The Global Registry of Acute Coronary Events, 1999 to 2009--GRACE
Center for Outcomes Research; Department of Medicine, Division of Cardiovascular Medicine
Medical Subject Headings
Acute Coronary Syndrome; Humans; *International Cooperation; Quality of Health Care; *Registries; Risk Assessment; Treatment Outcome
Health Services Research
The aim of GRACE was to provide a large multinational registry of the full spectrum of patients with acute coronary syndromes (ACS) in order to define patient characteristics and outcomes and derive predictive risk scores. The study was designed and administered by an independent steering committee; data analyses were performed under the guidance of the steering committee at the Center for Outcomes Research of the University of Massachusetts. Regular feedback regarding local, regional and international guideline and performance measures was provided to individual hospitals and clusters of hospitals. Regional and international benchmark data were available to all sites. Main GRACE involved 123 hospitals in 14 countries in North and South America, Europe, Australia and New Zealand. GRACE2 (Expanded GRACE) comprised 154 hospitals in Europe, North and South America, Asia, Australasia and China. Continuous recruitment and follow-up took place between 1999 and 2009. The first 10 -20 patients per site (depending on hospital size) were enrolled each month, resulting in the recruitment of 102 341 patients, who were categorized as having ST-segment elevation myocardial infarction, non-ST-elevation myocardial infarction or unstable angina. Standardized case report forms (datafax or electronic) were completed by trained study coordinators, and included fields relating to demographic factors, comorbid conditions, treatments and in-hospital and post-discharge (6-month) events. Blood sampling, genetic analyses and longer-term follow-up were undertaken in GRACE substudies. Prospective individual patient follow-up was carried out. All sites were audited locally; 10% of individual patient records were audited in a 2-year cycle. Less than 1% of 20 key baseline fields, and less than 1% of discharge diagnosis and discharge status data, were missing. Six-month follow-up was 85% complete. Publications and risk scores are available at http://www.outcome.org/grace. Proposals for specific analyses were considered, in competition, by an independent publications committee.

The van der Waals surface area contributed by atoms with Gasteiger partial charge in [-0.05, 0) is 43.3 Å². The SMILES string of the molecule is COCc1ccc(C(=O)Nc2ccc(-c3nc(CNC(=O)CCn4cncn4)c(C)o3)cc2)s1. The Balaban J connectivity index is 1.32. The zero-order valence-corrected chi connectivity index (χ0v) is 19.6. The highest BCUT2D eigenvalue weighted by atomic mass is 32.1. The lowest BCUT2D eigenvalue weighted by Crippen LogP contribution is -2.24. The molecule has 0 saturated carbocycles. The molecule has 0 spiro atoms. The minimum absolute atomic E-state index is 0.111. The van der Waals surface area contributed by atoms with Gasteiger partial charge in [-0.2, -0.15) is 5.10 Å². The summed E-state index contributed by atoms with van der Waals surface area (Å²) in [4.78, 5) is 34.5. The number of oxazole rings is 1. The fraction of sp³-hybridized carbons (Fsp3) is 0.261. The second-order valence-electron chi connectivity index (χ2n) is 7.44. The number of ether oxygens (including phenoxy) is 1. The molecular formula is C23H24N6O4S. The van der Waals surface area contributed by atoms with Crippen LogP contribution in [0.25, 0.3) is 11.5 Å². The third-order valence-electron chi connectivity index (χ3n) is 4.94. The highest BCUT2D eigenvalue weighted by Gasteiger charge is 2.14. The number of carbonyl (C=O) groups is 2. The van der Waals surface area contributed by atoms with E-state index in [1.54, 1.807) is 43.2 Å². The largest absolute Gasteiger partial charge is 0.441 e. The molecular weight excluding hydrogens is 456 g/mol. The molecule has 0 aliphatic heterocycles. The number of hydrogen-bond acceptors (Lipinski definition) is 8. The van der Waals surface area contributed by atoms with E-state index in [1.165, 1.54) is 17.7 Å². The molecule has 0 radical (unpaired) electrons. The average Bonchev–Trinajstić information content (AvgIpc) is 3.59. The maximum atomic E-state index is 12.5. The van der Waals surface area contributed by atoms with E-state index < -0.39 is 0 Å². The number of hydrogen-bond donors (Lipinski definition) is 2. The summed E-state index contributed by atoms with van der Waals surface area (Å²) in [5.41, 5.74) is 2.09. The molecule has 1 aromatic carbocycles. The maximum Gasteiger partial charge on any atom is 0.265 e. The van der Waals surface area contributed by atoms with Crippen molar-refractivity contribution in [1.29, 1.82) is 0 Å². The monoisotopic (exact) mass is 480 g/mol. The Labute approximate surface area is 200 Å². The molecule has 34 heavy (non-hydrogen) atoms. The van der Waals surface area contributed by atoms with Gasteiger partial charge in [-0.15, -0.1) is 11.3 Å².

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Citation: Heart. 2010 Jul;96(14):1095-101. Epub 2010 May 29. Link to article on publisher's site